#FreeTheNipple And Feminism

By John Wong on December 29, 2014

If you’ve been on the internet lately, you may have noticed that some women are uploading topless pictures of their breasts, nipple and all, to sites like Facebook, Twitter and Instagram, and captioning them with the hashtag #FreeTheNipple.

One the front lines of this campaign is former Disney star turned full-time provocateur, Miley Cyrus, who Instagrammed a picture of herself with her areola peeking out under her arm just a few hours before I started writing this article (it has since been taken down).

Well, it’s almost 2015, so I automatically assumed it was some sort of new, trendy feminist movement sweeping the social media circles by storm, so I began to do some investigating. I was right. A good sum of the girls who are snapping and uploading these pictures are also claiming it’s because guys can go topless all the time and in many public spaces, while chicas are extremely limited in their options.

I got that.

But here’s the part that blew me away: this movement has been around for almost a year already, and there’s a film (aptly titled “Free the Nipple”) that was released in December of this year.

According to the film’s IMDb website, “An army of passionate women launch a revolution to ‘Free the Nipple’ and decriminalize the female body.”

In fact, Miley was actually already posting #FreeTheNipple Instagram pics since this past summer.

While we’re still on the topic of female toplessness, theres even a group called GoTopless, which advocates women going, well, topless, all in the name of gender equality. It’s definitely true; guys can go topless and show their areolae on TV, the Internet, social media, movies, etc. and nobody really bats an eye while for women, that kind of stuff is extremely monitored by the FCC, the MPAA, the internet and social media platforms.

So being a guy, I never really gave feminism that many waking hours of thought, but this new #FreeTheNipple movement really got me thinking: is this really the direction that feminism is taking now?

One of Miley’s (many) Instagram posts for #FreeTheNipple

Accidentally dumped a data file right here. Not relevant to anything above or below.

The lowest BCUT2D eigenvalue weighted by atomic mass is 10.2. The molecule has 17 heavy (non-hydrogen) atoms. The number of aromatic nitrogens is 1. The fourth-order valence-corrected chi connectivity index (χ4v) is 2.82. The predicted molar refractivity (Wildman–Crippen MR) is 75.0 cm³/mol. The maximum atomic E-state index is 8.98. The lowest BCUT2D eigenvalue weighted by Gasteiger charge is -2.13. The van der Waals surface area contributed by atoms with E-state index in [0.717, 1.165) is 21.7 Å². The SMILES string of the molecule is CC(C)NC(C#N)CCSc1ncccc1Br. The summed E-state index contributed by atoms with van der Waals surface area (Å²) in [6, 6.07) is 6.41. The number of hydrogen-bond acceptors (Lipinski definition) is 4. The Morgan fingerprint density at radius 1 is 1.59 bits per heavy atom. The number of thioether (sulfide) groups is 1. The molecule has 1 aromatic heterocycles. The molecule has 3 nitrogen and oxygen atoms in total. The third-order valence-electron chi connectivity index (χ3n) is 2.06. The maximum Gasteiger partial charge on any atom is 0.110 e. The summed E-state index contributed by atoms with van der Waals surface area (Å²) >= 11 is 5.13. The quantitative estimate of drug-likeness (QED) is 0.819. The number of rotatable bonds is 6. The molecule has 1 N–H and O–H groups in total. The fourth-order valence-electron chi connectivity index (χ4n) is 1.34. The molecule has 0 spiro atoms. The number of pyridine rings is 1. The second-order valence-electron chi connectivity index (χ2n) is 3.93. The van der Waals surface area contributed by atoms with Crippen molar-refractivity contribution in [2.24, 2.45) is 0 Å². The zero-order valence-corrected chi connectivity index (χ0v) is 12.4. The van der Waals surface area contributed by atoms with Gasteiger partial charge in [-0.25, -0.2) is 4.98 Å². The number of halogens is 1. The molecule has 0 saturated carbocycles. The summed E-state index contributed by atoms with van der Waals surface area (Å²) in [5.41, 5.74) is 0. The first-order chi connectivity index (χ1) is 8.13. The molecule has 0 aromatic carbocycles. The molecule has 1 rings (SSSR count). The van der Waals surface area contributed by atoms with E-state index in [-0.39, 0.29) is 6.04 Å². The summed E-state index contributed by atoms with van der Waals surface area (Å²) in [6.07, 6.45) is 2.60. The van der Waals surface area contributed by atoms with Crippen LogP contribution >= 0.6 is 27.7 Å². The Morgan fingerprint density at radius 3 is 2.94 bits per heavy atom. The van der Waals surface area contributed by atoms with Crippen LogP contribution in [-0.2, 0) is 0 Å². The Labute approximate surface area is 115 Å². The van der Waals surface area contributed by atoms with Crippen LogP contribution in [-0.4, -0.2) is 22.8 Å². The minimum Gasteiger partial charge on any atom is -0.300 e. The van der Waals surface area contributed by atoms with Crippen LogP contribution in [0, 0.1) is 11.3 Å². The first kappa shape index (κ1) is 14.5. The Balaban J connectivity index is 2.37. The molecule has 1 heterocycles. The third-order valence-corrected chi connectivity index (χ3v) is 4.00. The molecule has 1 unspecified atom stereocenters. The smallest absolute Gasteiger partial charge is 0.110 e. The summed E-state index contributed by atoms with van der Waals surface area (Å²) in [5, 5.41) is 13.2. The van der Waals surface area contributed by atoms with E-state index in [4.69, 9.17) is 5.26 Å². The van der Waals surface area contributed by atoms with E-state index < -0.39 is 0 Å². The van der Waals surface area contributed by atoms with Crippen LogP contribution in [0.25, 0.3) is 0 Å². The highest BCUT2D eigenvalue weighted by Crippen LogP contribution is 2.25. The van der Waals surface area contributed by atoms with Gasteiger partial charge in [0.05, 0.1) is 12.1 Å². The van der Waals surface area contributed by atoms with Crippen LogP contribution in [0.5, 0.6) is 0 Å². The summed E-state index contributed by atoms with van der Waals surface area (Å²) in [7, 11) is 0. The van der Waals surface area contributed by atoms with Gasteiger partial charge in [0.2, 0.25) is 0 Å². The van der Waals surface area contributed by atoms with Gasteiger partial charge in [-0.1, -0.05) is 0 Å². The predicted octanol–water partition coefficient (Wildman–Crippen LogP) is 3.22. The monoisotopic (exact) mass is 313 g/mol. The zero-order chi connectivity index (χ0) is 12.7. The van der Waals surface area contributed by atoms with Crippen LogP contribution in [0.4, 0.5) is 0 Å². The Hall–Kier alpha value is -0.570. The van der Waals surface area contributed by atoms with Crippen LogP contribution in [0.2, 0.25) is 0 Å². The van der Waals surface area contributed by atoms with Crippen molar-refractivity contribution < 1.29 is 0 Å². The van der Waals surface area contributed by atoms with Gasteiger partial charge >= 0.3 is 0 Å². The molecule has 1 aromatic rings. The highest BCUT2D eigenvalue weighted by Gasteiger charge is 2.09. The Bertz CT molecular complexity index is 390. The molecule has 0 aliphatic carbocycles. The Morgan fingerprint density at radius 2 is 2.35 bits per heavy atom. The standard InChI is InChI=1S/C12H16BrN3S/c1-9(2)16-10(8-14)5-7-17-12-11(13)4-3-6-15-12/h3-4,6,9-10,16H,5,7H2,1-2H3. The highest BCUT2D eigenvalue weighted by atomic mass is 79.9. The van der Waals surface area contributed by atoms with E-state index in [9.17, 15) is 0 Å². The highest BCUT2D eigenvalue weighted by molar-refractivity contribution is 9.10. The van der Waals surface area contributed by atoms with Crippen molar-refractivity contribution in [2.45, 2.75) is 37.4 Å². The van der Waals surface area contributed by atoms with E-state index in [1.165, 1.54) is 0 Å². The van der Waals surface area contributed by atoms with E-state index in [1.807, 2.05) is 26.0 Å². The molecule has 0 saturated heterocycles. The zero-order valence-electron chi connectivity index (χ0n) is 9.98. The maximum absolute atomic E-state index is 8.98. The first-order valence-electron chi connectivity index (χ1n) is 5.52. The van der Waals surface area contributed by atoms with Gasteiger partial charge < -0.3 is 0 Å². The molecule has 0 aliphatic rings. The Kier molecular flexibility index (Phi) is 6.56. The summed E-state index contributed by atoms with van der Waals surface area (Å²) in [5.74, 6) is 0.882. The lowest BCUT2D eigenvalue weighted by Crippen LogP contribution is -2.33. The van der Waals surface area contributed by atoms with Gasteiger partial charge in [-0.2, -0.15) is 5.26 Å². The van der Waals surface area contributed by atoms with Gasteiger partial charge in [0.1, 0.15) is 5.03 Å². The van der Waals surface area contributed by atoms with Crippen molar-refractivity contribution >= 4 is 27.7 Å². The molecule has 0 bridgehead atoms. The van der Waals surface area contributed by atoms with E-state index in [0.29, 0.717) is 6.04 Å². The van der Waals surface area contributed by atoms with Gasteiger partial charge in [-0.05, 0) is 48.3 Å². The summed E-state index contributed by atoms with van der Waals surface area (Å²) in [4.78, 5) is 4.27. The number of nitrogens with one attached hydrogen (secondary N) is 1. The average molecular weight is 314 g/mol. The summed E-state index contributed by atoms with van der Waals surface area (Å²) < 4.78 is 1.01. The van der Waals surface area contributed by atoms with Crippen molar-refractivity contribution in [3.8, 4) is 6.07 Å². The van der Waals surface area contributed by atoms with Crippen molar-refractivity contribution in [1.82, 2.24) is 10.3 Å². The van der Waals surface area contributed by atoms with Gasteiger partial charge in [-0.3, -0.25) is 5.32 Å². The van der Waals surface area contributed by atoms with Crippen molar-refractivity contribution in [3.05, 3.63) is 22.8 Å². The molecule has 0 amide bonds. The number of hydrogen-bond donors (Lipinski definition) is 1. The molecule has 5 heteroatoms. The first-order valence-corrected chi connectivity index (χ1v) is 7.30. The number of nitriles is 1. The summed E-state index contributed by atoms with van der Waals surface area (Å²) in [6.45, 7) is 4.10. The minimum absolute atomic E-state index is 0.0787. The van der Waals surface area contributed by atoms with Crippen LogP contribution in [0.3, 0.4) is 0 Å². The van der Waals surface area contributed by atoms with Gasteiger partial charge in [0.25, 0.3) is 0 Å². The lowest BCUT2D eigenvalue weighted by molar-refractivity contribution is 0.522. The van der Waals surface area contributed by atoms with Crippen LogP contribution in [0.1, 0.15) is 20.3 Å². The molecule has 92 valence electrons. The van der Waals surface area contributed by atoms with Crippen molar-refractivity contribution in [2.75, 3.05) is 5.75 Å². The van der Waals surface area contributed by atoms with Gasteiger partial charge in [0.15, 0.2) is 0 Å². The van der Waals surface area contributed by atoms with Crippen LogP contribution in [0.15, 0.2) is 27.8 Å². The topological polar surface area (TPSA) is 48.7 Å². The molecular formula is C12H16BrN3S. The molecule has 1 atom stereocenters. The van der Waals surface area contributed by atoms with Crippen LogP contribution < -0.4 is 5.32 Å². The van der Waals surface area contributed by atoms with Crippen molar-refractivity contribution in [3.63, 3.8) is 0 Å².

You see, up until this point, I think many people were scared to label themselves as “feminist” even if they actually were one. My guess is that there’s some sort of negative connotation to it, sort of like calling yourself a “man-hater” or even a “lesbian” or something else radical like that.

I remember being dragged along to a feminism seminar this past semester at school and hearing this ridiculous story about how the speaker (who was male) held open a door for a woman, who was a feminist, and she just stood there looking at him, not even blinking an eye. He continued holding the door open, but this time, gently added the words, “After you, miss.” She continued standing there, to the man’s confusion. Finally, they both walked inside and she asked him, “Why did you hold that door open for me?” Now this guy’s mind was just totally blown and he didn’t know what to say. She continued, “Is it because I’m a woman? If that’s why, I just want you to know that I am fully capable of opening a door for myself. I appreciate your kindness, but that just shows you still think that because I’m a woman, I’m too weak to do these things for myself.”

When I heard that story, I was pissed. I hold doors open for people, men and women, all the time, and it’s never because I look at them as being too “weak” to do it themselves; rather, I’m just going out of my way to be courteous to someone.